2,677

Regulatory balancing accounts (2)
274

Total electric operating revenue
$
2,951

 
 
Natural gas
 
Revenue from contracts with customers
 
   Residential
$
958

   Commercial
196

   Transportation service only
297

   Other (1)
(52
)
      Total revenue from contracts with customers - gas
1,399

Regulatory balancing accounts (2)
(294
)
Total natural gas operating revenue
1,105

Total operating revenues
$
4,056

 
 
(1) This activity is primarily related to the change in unbilled revenue, partially offset by other miscellaneous revenue items.
(2) These amounts represent revenues authorized to be billed or refunded to customers.

Presentation of Net Periodic Pension and Post-Retirement Benefit Costs

In March 2017, the FASB issued ASU 2017-07, Compensation – Retirement Benefits (Topic 715), which amends the guidance relating to the presentation of net periodic pension cost and net periodic other post-retirement benefit costs.  PG&E Corporation and the Utility applied the requirements when the ASU became effective on January 1, 2018.

On a retrospective basis, the amendment requires an employer to separate the service cost component from the other components of net benefit cost and provides explicit guidance on how to present the service cost component and other components in the income statement.  As a result, the Condensed Consolidated Statements of Income for PG&E Corporation and the Utility were restated. This change resulted in increases to Operating and maintenance expenses and Other income, net, of $13 million and $14 million for PG&E Corporation and the Utility, respectively, for the three months ended March 31, 2017.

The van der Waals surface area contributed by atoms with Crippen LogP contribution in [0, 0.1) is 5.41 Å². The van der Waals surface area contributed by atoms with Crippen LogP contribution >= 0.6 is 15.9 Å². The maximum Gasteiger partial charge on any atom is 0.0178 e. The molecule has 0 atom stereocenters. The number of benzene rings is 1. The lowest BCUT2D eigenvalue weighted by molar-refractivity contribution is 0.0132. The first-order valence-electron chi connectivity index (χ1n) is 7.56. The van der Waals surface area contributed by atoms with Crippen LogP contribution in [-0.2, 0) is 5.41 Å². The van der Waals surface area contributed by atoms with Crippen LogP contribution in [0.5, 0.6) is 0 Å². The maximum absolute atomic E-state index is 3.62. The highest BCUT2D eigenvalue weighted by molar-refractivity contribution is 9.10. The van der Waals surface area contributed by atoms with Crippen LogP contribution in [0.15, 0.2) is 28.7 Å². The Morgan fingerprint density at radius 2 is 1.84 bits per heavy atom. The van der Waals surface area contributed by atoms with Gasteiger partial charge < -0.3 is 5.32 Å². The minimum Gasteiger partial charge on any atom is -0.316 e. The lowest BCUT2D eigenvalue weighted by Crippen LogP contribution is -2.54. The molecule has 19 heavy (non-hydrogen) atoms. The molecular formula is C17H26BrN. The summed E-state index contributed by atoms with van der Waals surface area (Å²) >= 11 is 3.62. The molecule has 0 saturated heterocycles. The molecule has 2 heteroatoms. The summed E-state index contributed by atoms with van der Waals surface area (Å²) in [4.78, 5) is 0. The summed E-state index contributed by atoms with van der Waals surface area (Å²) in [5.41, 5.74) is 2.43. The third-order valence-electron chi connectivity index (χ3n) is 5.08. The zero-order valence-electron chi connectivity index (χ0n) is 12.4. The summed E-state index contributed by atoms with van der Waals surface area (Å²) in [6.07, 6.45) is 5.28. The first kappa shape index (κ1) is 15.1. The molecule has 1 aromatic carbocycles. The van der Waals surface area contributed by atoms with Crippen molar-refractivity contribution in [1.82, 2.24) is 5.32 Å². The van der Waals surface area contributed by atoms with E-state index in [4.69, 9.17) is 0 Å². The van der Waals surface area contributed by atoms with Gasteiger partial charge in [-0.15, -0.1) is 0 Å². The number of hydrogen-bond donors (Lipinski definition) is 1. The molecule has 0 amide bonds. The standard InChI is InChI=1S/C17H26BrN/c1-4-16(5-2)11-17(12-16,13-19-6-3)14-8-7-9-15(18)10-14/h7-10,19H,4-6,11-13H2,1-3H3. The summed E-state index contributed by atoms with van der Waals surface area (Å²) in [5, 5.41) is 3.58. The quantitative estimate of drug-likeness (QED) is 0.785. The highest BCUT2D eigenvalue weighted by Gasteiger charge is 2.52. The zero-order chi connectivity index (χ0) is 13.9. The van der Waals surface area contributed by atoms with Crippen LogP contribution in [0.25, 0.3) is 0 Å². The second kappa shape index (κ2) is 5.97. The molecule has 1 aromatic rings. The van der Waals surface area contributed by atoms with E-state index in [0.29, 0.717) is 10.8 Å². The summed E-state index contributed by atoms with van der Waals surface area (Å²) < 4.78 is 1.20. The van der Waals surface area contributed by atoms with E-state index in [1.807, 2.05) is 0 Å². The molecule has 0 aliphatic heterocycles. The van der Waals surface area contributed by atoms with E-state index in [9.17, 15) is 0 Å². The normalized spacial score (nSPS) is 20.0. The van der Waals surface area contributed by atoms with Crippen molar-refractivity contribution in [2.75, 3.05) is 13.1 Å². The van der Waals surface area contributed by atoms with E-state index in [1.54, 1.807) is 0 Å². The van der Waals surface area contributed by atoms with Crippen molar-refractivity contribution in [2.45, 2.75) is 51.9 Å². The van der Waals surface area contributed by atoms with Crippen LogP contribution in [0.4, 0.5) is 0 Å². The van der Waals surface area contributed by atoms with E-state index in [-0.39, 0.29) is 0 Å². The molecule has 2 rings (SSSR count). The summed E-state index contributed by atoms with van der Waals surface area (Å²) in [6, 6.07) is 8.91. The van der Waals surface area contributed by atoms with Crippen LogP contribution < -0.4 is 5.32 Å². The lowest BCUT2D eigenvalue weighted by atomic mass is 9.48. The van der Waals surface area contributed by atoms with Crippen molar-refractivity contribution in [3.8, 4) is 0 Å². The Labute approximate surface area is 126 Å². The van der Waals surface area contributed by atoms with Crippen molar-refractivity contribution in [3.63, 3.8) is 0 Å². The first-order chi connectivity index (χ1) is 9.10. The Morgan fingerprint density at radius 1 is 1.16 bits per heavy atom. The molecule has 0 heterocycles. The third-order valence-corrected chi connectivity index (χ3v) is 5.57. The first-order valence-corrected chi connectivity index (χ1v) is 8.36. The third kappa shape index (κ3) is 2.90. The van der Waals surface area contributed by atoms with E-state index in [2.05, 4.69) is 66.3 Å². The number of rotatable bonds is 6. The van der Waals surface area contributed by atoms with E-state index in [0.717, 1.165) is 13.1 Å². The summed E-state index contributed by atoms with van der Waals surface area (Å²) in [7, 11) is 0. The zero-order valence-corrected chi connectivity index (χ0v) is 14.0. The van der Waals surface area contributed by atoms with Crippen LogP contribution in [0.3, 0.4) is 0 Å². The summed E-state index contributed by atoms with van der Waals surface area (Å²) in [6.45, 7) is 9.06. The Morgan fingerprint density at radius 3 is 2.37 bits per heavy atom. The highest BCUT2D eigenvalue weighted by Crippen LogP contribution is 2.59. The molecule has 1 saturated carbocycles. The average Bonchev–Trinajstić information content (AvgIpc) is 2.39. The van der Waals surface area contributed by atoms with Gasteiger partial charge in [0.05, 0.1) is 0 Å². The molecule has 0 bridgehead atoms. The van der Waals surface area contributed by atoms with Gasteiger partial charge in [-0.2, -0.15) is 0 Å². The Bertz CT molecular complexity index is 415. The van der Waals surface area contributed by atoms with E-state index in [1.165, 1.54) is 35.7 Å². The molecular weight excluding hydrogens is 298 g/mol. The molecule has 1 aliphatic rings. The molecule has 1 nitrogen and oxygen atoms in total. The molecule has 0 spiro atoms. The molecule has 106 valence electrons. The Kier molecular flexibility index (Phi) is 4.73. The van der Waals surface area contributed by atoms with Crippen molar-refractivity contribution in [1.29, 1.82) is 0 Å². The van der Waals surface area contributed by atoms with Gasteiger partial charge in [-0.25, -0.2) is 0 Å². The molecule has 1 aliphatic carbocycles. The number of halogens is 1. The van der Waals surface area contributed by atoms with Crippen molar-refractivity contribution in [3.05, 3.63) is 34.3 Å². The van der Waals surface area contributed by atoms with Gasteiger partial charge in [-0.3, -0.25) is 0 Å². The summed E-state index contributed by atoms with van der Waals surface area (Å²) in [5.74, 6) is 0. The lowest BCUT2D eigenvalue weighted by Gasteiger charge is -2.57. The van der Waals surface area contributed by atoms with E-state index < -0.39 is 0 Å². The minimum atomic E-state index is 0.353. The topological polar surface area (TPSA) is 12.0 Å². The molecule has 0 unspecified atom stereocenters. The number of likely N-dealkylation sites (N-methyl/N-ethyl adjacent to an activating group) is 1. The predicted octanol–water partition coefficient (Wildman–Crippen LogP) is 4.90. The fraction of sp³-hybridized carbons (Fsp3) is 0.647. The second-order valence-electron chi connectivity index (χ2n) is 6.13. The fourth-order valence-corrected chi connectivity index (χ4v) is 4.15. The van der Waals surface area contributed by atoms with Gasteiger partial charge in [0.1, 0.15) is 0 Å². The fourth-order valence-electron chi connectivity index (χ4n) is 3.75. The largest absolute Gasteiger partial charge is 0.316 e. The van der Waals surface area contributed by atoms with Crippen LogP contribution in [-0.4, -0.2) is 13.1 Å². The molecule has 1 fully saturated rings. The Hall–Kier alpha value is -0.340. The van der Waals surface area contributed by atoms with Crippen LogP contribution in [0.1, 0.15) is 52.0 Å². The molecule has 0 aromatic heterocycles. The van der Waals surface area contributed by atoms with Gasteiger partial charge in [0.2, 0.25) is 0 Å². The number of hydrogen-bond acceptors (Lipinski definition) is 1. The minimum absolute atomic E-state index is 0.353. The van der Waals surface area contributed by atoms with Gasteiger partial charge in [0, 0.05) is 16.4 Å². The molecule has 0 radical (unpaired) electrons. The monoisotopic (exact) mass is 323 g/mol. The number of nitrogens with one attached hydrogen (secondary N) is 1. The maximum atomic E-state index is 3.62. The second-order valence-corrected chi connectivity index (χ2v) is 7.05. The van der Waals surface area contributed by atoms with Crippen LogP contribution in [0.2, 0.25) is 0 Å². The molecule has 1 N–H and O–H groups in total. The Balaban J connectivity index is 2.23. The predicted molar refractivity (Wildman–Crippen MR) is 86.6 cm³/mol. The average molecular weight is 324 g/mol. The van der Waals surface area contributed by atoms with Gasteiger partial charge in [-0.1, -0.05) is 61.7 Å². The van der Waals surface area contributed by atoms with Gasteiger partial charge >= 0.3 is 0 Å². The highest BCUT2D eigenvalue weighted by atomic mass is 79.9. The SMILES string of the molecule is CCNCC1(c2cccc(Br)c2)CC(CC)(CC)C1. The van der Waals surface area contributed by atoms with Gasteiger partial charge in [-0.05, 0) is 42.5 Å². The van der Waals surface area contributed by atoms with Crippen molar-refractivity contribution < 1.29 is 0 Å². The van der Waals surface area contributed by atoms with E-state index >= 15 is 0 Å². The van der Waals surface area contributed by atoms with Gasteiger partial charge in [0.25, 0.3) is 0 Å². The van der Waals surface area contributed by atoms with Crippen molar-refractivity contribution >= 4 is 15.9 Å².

On a prospective basis, the ASU limits the component of net benefit cost eligible to be capitalized to service costs. The FERC has allowed and the Utility has made a one-time election to adopt the new FASB guidance for regulatory filing purposes.  In January 2018, the CPUC approved modifications to the Utility’s calculation for pension-related revenue requirements to allow for capitalization of only the service cost component determined by a plan’s actuaries. The capitalization of service costs only will result in higher rate base and will lead to a reduction in the Utility's 2018 revenues.  The changes in capitalization of retirement benefits did not have a material impact on PG&E Corporation’s and the Utility’s Condensed Consolidated Financial Statements.